Scottish sea pottery jewellery … the awesome gift. Jewelry can be timeless: If you think about gifts you have received over the years, try to think about which gifts are still in use. Even those that are still being used are either fairly new or on their last leg. Only jewelry can be cared for and enjoyed for generations. There are endless classic jewelry styles that ensure your piece will never become irrelevant, and even in case it does, settings can always be changed and upgraded.
Jewelry is appropriate for someone of any age and it’s a lot better than giving a child a set of drums. I promise. Even if they aren’t your child. Retribution exists. You can make never have enough jewelry. Jewelry is a memorable gift. You’ll always remember who gave it to you, what the occasion was, and where you were. Jewelry is meaningful and more than just metal and rocks. Jewelry tells a story; your story. Jewelry is lasting. Jewelry is more than a purchase – it’s an investment that can actually appreciate in value. Plus, most family heirlooms are pieces of jewelry that pass from one generation to the next. You could start a new family tradition. Read extra info at Scottish jewelry.
Sea jewelry terms : Bottle Glass – Sea glass originating from old bottles (and jars). This is the most prevalent of sea glass types. This sea glass is found on most beaches of the world. It was not until 1500 BC that the first hollow glass container was made by covering a sand core with a layer of molten glass. Glass blowing became the most common way to make glass containers from the First Century BC. Bubbles – (also see Gemballs) Smaller version of boulder’s (see above) Sea glass pieces that are almost perfectly round. Bubbles are mainly found in Seaham England and unlike sea glass originating from bottles or jars, started as lumps of scrap glass.
Scottish jewelry is influenced by viking jewelry so here is a fact about viking jewelry. The Penannular brooch was exclusively worn by Viking men and was adopted by Vikings from Scottish and Irish settlers; the trend later caught on in Russia and Scandinavia. Brooches would be fastened on the wearer’s right shoulder with the pin facing upward, which left the sword-arm free. The Oval brooch, on the other hand, was typically worn by Viking women. Oval brooches were used to fasten dresses, aprons, and cloaks and were more detailed and ornate in comparison to penannular brooches. A single brooch would be worn on the shoulder to fasten the wearer’s dress, along with a chain of colored beads for added visual appeal. Oval brooches are believed to have gone out of fashion at around 1000 AD and were replaced by more fanciful designs of brooches.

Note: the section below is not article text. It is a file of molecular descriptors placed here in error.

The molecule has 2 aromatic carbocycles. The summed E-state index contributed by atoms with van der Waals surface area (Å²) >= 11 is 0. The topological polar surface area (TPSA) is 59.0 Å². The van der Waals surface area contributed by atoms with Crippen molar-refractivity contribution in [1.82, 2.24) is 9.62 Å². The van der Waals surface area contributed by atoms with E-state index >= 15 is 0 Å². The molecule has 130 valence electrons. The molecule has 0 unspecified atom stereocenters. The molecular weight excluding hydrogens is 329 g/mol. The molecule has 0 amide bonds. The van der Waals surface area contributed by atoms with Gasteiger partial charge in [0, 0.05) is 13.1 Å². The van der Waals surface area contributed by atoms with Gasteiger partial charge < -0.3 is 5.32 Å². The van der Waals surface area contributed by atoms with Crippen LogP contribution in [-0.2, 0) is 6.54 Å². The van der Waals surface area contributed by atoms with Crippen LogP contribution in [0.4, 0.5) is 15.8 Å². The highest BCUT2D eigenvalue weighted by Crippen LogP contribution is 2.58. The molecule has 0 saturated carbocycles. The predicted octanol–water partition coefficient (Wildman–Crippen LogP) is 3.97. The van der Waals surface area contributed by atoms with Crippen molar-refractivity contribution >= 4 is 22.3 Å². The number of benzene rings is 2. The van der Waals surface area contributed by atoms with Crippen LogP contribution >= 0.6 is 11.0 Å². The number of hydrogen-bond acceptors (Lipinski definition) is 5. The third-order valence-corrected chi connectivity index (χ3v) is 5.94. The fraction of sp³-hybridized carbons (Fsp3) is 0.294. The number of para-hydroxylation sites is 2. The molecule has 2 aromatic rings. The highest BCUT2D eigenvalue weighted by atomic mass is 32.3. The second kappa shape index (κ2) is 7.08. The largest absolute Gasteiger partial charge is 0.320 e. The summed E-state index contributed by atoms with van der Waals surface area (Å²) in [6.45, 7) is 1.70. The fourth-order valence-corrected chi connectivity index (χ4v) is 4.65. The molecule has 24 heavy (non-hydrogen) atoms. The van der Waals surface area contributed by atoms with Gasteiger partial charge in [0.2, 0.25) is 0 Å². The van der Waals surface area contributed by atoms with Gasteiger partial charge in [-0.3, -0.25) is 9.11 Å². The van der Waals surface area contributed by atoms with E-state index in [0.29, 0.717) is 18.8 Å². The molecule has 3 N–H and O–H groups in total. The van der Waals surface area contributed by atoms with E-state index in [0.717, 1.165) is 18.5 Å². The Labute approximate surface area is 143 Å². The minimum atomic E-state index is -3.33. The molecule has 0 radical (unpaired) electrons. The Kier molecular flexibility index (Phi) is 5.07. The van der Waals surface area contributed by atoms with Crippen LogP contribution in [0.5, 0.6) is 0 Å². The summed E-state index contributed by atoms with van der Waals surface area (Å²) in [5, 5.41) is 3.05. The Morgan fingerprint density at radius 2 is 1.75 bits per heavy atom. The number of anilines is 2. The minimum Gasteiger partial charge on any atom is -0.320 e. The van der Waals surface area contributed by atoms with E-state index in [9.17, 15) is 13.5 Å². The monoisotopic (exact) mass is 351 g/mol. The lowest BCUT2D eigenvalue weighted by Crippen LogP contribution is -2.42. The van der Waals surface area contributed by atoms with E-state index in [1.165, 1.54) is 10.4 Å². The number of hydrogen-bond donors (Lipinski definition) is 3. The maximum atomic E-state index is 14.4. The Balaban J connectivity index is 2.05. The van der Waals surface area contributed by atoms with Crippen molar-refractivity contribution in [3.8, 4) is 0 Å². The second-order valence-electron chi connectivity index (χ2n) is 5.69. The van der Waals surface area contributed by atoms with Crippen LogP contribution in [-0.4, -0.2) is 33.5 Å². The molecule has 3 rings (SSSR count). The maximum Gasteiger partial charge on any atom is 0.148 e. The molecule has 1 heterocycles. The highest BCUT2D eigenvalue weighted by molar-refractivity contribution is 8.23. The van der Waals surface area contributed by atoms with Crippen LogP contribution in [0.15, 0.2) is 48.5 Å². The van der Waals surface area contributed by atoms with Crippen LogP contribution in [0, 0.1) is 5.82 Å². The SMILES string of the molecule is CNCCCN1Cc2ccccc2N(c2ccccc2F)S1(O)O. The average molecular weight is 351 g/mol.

My love of sea glass has progressed to sea pottery which is in abundance on certain East coast beaches of Scotland. There must have been potteries many years ago in the areas surrounding the Firth of Forth and remains thrown into the water. I have found some lovely pieces since I have been looking and often wonder what the piece originally was, where it came from and how long it had been tumbled by the waves. I love how the pottery feels, and some of the shapes are just perfect for making into necklaces. Source: https://alamercreations.com/.